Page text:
As an adjunct to therapy, About Schmidt can be
thought provoking, perhaps even transformative. It can serve
as both a negative or positive model for clients.
One example of how it can serve as a warning
comes from Roger who posted this note to my Web site, cinematherapy.com:
“About Schmidt is one of the most depressing movies
I have seen this year. Can a film affect you that negatively,
[and] yet have an upside in cinema therapy? The message to
me was don't sit on your butt waiting for something to happen
to you after retirement, start planning now. I have, in fact,
begun discussing it with my wife and we have had a number
of excellent plans. Retirement will begin with the purchase
of a Winnebago. We'll see where life takes us after that.”
An anecdote about a client, Becky, aptly demonstrates
how the film can serve as a positive model as well. Becky
felt depressed as she struggled with mid-life questions of
meaning and purpose. I encouraged her to watch About Schmidt.
In our following session she said she was inspired and reassured
that she was not the only person caught in this predicament.
Becky especially focused on Warren’s internal monologue
and could relate to the discrepancy between his thoughts and
actions, which made her laugh and allowed her to view her
own lack of authenticity without getting trapped in self-criticism.
Seeing the effect of Warren’s letter-writing process
prompted her to begin daily journaling, advice she’d
resisted for months. As Becky wrote about her deepest inner
truth she gradually dared to get in touch with emotions that
she had previously guarded from the world. This awareness
process supported our work immensely. When my client’s
self-acceptance and authenticity increased, her depression
Guidelines for questions:
Before clients watch the movie:
• Keep the following question in mind
while you watch: What makes Warren Schmidt such an “empty”
and depressed person?
• What helps him start changing?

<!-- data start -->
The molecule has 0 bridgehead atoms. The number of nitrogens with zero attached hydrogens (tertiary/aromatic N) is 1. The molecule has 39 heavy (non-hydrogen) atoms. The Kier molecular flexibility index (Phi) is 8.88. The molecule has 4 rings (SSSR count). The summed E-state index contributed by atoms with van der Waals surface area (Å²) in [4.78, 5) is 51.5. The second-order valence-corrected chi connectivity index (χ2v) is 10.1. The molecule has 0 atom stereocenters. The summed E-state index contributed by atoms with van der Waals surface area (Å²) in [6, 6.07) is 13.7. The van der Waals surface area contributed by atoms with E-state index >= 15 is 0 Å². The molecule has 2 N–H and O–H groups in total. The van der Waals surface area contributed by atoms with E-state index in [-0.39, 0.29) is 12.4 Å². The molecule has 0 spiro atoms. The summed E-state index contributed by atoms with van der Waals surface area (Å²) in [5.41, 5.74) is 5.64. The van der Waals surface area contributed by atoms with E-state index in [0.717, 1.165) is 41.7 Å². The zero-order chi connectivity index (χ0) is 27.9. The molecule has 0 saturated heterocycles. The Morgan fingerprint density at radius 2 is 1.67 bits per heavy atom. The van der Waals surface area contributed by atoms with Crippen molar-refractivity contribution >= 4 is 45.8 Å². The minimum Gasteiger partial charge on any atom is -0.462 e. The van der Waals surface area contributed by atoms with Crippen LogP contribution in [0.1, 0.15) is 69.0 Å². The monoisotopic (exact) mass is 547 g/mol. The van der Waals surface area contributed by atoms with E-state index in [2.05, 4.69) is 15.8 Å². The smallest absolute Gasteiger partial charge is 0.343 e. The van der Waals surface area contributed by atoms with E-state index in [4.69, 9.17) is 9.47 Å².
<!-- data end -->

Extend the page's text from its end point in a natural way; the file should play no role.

After clients watch the movie:
• Is it possible there are things you
are not aware of - like Schmidt?
• Did Schmidt demonstrate something that
you need to avoid and other behavior that you might want to
• Do you have inner resources that Schmidt
Birgit Wolz wrote the following continuing education online courses;
Cinema Therapy - Using the Power of Movies In the Therapeutic Process, which guides the reader through the basic principles of Cinema Therapy.
Cinema Therapy with Children and Adolescents - This course teaches Cinema Therapy with young clients. It includes numerous movie suggestions, which are categorized according to age and issues. It serves therapists, teachers, and parents.
Positive Psychology and the Movies: Transformational Effects of Movies through Positive Cinema Therapy - This course teaches how to develop clinical interventions by using films effectively in combination with positive psychotherapy. It serves for mental health practitioners and anybody who is interested in personal growth and emotional healing.
Therapeutic Ethics in the Movies - What Films Can Teach Psychotherapists About Ethics and Boundaries in Therapy, which covers: confidentiality, self-disclosure, touch, dual relationships and out-of-office experiences (i.e., home visits, in-vivo exposures, attending a wedding, incidental encounters, etc.)
Boundaries and the Movies - Learning about Therapeutic Boundaries through the Movies, which covers informed consent, gifts, home office, clothing, language, humor and silence, proximity and distance between therapist and client, and, finally, sexual relations between therapist and client.
DSM: Diagnoses Seen in Movies - Using Movies to Understand Common DSM Diagnoses.
Psychodynamic Diagnostic Manual (PDM) - A New Approach to Diagnosis in Psychotherapy